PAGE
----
This is a city serving up some of the best seafood I have tasted—a bold statement coming from someone whose former stint as a food critic (albeit brief, there are way too many calories in food critiquing) in New York City where I spent my affirmative years writing all the restaurant articles BlackBook and The New York Post would permit me — this inadvertently led to my myriad seaside escapades across the Amalfi Coast, South of France and Spain. All of these super-classy jaunts have seen me sucking the last bit of juice from every poor lobster tail I ever got my own greasy claws on.

I don’t give a shuck how un-cute a seafood bib looks. And if you don’t love a clam-pun then stop reading (you’ve been warned, but seriously who doesn’t love a clam-pun?).

When it comes to seafood, I like things to get messy. Crab shells should go flying across the room. Clarified butter must end up dripping down the face. If a man still thinks I’m sexy after seeing me eat seafood (specifically shellfish), well, one did… I married that guy.

Imagine my surprise when moving to Lisbon opened my eyes to some of tastiest seafood ever? Take the bait I’m hooking here, and sink your teeth into some the city’s finest catches. To clarify, I am talking about must-try, mouth-watering seafood restaurants, not potential husbands (for advice on how to catch those fish, I charge extra).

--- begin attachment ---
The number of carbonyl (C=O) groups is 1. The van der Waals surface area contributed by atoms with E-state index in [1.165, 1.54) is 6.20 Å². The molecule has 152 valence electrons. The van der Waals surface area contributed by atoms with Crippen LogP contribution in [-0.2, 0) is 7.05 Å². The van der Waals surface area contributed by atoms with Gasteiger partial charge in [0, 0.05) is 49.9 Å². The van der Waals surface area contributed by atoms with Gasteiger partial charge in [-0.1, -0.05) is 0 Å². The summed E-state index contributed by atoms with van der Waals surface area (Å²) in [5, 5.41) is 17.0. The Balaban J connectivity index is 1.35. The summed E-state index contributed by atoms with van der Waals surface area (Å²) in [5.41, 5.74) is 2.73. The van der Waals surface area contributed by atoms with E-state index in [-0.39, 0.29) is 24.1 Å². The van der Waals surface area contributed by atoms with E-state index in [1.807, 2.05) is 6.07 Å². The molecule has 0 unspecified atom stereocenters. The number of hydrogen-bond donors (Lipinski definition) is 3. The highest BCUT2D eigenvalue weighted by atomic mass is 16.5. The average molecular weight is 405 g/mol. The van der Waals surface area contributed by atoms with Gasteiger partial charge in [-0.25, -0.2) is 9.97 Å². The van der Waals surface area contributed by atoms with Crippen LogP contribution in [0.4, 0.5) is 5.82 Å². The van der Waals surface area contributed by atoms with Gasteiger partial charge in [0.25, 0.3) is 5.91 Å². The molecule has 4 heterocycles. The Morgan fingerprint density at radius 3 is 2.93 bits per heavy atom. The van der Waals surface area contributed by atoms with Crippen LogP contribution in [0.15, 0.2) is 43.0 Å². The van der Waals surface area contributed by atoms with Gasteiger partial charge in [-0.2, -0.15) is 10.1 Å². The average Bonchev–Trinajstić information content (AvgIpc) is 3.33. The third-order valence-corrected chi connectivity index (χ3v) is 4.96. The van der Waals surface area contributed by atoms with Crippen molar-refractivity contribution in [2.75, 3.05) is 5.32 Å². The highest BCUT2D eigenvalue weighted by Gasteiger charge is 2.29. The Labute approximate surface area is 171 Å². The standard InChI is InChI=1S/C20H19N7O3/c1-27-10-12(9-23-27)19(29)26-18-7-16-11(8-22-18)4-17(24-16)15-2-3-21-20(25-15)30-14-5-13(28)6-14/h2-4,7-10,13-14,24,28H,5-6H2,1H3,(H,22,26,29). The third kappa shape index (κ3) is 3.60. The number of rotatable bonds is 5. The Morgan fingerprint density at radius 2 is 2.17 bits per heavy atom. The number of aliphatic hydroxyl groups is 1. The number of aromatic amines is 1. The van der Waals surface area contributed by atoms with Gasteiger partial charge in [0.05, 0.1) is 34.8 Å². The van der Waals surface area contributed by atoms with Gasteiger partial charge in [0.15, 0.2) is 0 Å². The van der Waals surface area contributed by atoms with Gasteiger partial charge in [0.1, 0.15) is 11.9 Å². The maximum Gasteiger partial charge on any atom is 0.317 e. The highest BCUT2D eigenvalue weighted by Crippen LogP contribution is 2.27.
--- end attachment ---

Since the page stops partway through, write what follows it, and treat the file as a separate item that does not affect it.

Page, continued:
The Intendente hot spot rose to infamy when the late Anthony Bourdain took his show “No Reservations” there for a segment. An admission: upon my first visit to the much-lauded Ramiro, I was at-first-glance, annoyed. The queues, the commotion, the bright lights, the waves of people this place draws make it feel like a seafood frat house. Cut to an hour later, I was ready to pledge my life to Phi Beta Ramiro! After heaping plates of spider crab, oily, garlicy clams from heaven, lobster broiled, steamed, stuffed and a thousand other delectably fresh crustaceans straight from the many on-site aquariums, I have since become officially hooked, and been back at least five times. My only suggestion is to avoid going on the weekends and always go early (most-likely you will always have to wait a little but not even this bit bothers me anymore), because like the Bourdain series former namesake, Ramiro takes no reservations.